Plumbing repairs are expensive. If your system is always clogging, it’s time to learn what things you should never flush.
Are you tired of racing for the plunger? If you can’t figure out why your toilet keeps backing up, perhaps you’re using it to flush the wrong things.
Things You Can’t Safely Flush
Generally, it’s safe to flush most things that come from your body. But there are some exceptions. You should never flush nail clippings, for example, because they don’t dissolve. Surprisingly, some things labeled as safe to flush aren’t. Other things we’re used to flushing (but shouldn’t) can build up over time. Then you’ll wind up with a toilet that clogs and overflows no matter how many repairs you make to it.
1. Any Kind of Wipes
Always dispose of cleaning wipes as well as personal care or baby wipes in the trash, not the toilet. Wipes don’t dissolve quickly enough, even those that claim to be flushable.That’s because there’s no industry standard for making such claims. If it’s a messy one, tuck it into a plastic bag or food container that you’re already throwing away.
2. Paper Towels
Paper towels are manufactured to hold up to scrubbing without dissolving while wet, but that’s exactly why you should never flush them down your toilet. It might not be a problem the first few times you do it, but if your pipes have any form of buildup (and most do), undissolved towels will add to it. Then, your lines get so narrow that everything causes a clog — even stuff you’re supposed to flush.
3. Adhesive Bandages
Never flush adhesive bandages, plasters, or Band-Aids. They are designed to remain in place and not dissolve during hand-washing or showers, and they won’t dissolve after flushing, either. Instead, they’re likely to get stuck in pipe bends or caught on debris in your system. Toss them in the trash instead.
4. Cotton Pads, Balls, or Swabs
Although cotton is a natural, organic fiber, it doesn’t dissolve quickly enough to be flushable. That’s great if you’re wearing cotton clothing and it suddenly rains, right? It’s not so great for your home’s plumbing. So, don’t flush cotton pads or balls, or even the swabs you use to clean your ears. Toss them in the trash instead.
5. Feminine Hygiene Products
Don’t flush sanitary napkins down the toilet, no matter how small or discrete they are. Pads consist of wood pulp, petroleum gels, and plastic — none of which dissolve fast enough to avoid clogs. As for tampons, you won’t find a single tampon maker claiming their product is flushable — they’re made from cotton, after all. Instead, wrap them in toilet paper or other material and discard it in the trash.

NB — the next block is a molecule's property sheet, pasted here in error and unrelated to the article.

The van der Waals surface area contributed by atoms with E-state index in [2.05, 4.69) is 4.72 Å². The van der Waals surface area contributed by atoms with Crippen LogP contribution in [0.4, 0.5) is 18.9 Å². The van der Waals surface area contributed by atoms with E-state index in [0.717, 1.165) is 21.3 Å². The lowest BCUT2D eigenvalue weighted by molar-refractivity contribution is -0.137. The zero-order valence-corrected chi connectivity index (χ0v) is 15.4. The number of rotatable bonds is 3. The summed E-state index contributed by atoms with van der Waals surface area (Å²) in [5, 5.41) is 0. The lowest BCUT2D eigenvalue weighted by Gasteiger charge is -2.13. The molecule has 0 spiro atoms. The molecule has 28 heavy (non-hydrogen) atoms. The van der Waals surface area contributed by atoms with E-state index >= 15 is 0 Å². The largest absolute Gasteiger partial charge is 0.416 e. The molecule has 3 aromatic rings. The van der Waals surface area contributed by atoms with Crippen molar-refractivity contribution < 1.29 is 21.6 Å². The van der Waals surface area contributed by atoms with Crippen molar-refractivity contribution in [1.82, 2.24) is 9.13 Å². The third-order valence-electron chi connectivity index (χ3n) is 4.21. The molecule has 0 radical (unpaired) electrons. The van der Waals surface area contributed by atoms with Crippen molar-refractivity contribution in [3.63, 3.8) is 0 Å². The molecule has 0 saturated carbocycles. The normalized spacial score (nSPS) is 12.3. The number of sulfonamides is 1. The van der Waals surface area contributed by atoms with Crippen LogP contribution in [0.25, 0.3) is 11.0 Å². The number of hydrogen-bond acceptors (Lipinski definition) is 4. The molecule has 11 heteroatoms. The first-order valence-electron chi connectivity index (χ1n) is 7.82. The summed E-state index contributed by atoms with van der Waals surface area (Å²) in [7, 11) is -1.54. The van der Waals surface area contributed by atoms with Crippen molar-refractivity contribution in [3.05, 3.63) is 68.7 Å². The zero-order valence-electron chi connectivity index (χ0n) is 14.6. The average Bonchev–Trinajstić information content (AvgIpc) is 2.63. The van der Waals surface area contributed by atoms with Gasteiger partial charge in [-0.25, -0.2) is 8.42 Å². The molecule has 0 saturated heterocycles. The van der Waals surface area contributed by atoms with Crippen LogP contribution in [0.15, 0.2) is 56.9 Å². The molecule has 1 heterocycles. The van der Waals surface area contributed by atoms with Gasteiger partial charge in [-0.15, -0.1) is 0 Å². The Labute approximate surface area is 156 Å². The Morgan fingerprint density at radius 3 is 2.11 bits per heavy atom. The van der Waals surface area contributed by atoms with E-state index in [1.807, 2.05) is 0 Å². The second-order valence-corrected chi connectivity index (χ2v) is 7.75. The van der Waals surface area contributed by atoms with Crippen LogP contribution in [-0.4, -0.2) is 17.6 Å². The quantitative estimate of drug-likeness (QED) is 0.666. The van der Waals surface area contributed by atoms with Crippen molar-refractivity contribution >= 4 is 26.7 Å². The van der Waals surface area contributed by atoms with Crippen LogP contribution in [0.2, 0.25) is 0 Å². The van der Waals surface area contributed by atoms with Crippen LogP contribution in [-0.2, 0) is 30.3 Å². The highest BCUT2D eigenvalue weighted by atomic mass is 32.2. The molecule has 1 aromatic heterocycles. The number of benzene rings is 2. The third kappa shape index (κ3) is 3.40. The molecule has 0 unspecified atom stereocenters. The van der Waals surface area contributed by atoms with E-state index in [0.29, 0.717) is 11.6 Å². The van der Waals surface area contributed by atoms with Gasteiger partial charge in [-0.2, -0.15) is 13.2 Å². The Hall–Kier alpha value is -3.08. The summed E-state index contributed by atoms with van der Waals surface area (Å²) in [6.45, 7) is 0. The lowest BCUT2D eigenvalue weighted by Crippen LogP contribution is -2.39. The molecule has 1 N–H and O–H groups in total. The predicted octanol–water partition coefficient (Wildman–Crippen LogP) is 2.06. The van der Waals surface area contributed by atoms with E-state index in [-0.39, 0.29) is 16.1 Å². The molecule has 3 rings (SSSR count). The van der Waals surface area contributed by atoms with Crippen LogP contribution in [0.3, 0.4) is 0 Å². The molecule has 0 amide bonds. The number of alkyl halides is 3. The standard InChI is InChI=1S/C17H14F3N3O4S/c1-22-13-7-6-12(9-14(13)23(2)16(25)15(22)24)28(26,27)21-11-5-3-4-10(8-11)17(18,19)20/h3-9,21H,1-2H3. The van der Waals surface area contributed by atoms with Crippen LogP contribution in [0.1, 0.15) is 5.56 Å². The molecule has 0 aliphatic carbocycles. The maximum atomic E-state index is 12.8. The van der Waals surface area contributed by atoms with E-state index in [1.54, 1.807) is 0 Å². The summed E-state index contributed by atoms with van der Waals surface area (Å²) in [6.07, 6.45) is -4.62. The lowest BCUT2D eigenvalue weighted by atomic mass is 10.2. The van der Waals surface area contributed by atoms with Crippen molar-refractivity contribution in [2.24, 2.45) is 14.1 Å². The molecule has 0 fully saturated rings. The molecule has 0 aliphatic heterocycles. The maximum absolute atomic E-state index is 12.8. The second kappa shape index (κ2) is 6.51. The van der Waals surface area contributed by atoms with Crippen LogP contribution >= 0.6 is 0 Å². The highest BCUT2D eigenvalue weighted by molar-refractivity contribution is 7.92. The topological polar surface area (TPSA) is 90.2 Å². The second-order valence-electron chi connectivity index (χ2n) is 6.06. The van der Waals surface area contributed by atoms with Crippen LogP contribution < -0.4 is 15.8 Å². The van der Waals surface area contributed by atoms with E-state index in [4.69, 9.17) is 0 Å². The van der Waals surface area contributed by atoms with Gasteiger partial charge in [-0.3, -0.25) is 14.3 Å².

Tampons are designed not to dissolve in liquid. That makes them extremely likely to catch on a pipe bend or snag on buildup, leading to costly repair bills. The problem with flushing them isn’t limited to your home’s plumbing, either. Tampax notes that “tampons cannot be processed by wastewater-treatment facilities and they can harm septic systems.”
Never flush condoms — they are designed not to dissolve and that includes not dissolving in your home’s plumbing. There’s also the risk they’ll get trapped in a pipe bend, which makes them yet another thing you should never flush. Instead, wrap them in toilet paper and toss them in the trash.
7. Cooking Grease and Food
Do not flush leftovers or food scraps. Toilet systems are not designed to dispose of large, undigested chunks of food. When you flush them, the force of water is likely to cram them together at your pipe’s narrowest spot.
Don’t flush cooking grease or oils, either. Even though it goes into your plumbing like any other liquid, the cold water in your system makes it congeal. Over time, layers of congealed grease narrow your pipes. Then anything you flush will get caught on it and cause clogs.
8. Cigarette Butts
Cigarette butts don’t dissolve in water, as any walk along a busy street makes clear. In fact, their fibers swell when wet, so if you’re flushing cigarette butts to hide a secret smoking habit, you should know that you’re slowly clogging your plumbing system. Throw the butts in the trash, or kick the habit altogether.
9. Hair (Human or Pet)
Hair is another exception to the general rule about what’s safe to flush. The problem isn’t that it will immediately cause a clog, although that can happen. It’s also that flushed hair is likely to snag on buildup in your plumbing system, and other things will eventually snag on it, too. Over time, this leads to solid, compactig clogs. So, whether it’s yours or your pet’s hair, toss it in the trash or add it to your garden where it will help keep away pests and enrich the soil.